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Is it proportional to the samples count?

Whats the performance difference between binding a multi-sampler and a regular sampler?

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    $\begingroup$ "How does it affect the performance when resolving it immediately or later?" How does what affect the performance? $\endgroup$ Nov 30, 2021 at 16:40
  • $\begingroup$ Sorry for my poor English, I 've re-edit it. $\endgroup$
    – Danielhu
    Dec 1, 2021 at 15:18

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There is a lot of implication in binding a multi-sampler image.

Basically, multi-sampling will run multiple fragments for the same pixel. AFAIK if the same triangle is rasterized on multiple samples of the same pixel, it will be shaded only once (This is implementation-specific!). This is the advantage of supersampling.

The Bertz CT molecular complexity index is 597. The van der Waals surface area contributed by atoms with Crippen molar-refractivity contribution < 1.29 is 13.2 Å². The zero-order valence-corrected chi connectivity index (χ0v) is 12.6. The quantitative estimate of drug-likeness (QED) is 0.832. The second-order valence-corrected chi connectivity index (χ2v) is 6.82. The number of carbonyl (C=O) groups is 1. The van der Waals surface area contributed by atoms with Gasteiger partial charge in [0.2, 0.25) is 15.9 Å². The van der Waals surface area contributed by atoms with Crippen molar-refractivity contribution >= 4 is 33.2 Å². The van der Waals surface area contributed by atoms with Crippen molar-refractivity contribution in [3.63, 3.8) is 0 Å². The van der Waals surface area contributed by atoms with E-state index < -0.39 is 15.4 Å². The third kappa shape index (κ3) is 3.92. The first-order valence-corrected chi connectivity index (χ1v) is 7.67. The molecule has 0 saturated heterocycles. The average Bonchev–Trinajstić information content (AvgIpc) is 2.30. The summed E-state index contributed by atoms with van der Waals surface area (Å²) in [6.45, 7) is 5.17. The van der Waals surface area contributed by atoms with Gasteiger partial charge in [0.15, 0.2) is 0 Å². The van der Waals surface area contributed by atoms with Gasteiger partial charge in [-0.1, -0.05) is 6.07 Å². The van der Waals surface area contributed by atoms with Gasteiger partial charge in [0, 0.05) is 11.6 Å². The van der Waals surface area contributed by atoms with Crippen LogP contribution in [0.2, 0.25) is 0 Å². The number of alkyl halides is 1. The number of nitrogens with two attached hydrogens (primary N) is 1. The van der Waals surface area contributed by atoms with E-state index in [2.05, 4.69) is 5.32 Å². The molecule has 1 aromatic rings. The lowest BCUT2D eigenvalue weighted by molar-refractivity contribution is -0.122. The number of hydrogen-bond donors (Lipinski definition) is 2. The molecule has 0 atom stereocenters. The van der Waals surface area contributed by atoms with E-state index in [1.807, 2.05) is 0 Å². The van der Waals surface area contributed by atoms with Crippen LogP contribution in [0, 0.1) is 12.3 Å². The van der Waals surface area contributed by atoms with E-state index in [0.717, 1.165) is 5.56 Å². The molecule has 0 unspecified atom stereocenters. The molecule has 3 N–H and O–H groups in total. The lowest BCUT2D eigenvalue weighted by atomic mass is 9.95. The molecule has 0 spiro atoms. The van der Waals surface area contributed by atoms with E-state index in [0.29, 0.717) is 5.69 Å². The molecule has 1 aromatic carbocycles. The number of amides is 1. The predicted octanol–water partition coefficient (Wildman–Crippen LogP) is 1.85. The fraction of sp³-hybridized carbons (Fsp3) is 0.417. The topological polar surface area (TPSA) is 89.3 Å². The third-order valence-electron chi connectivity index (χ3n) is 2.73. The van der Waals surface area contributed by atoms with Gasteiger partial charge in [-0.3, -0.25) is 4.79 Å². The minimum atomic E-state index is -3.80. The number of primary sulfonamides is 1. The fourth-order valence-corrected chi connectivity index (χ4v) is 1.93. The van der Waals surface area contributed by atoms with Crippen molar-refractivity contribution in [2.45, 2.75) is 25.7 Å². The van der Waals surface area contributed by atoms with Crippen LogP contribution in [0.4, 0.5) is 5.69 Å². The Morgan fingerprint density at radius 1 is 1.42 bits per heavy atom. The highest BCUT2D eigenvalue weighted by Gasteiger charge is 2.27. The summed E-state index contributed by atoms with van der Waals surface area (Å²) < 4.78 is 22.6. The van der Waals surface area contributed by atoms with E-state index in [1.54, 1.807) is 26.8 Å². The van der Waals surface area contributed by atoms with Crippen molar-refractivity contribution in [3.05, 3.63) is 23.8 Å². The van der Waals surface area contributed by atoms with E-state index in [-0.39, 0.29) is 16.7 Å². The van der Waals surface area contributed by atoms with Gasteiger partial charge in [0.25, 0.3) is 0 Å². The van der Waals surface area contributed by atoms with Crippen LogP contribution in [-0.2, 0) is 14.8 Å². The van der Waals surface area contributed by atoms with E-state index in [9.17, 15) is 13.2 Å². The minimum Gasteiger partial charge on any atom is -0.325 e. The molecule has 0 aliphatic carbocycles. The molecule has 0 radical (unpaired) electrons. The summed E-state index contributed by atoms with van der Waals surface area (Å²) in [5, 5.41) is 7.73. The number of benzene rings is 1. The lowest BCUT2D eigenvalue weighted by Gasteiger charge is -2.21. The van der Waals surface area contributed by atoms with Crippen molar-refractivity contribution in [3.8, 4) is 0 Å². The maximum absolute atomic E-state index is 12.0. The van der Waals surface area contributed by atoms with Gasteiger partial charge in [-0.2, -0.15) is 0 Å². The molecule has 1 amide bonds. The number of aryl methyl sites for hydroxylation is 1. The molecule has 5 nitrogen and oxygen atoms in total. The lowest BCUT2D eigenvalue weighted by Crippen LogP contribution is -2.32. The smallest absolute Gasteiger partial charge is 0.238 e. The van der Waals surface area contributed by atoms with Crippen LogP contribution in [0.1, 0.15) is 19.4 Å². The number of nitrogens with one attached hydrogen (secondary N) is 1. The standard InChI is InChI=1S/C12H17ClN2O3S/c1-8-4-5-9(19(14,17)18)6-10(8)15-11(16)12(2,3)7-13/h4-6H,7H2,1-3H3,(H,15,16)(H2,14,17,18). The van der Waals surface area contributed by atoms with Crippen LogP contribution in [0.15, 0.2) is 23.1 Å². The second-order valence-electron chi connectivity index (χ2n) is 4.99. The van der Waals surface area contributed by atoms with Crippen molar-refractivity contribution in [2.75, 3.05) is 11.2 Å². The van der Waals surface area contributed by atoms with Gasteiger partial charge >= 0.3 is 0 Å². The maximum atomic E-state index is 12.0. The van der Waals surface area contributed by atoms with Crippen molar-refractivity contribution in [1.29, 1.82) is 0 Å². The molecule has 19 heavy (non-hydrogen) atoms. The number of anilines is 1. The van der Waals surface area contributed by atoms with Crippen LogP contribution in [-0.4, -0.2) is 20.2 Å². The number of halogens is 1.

More sample count you have more chance you get to get more shaded fragments, therefore, bandwidth, instructions count, memory, everything is impacted.

Also, the multi-sampled image takes more space and might(will) have different internal alignment.

To conclude, here is a summary of the differences between the techniques:

  • normal sampler: 1 fragment per pixel, good coherency, fast, might have aliasing
  • ms sampler: 2/4/8/16 fragments per pixel when a lot of triangles are partially covering the triangle, less good coherency, quite fast, need a resolve pass, less aliasing.
  • supersampling: 2/4/8 fragments run for each resolved pixel. very expensive, need a beefy gc good coherency, not fast, best mathematical antialiasing.

Basically, multi sampling is a "cheap supersampling".

Is it proportional to the samples count?

Yes but not linear.

Whats the performance difference between binding a multi-sampler and a regular sampler?

Benchmarking is the only way to know for your renderer on one card model with one driver. But it will affect speed significantly.

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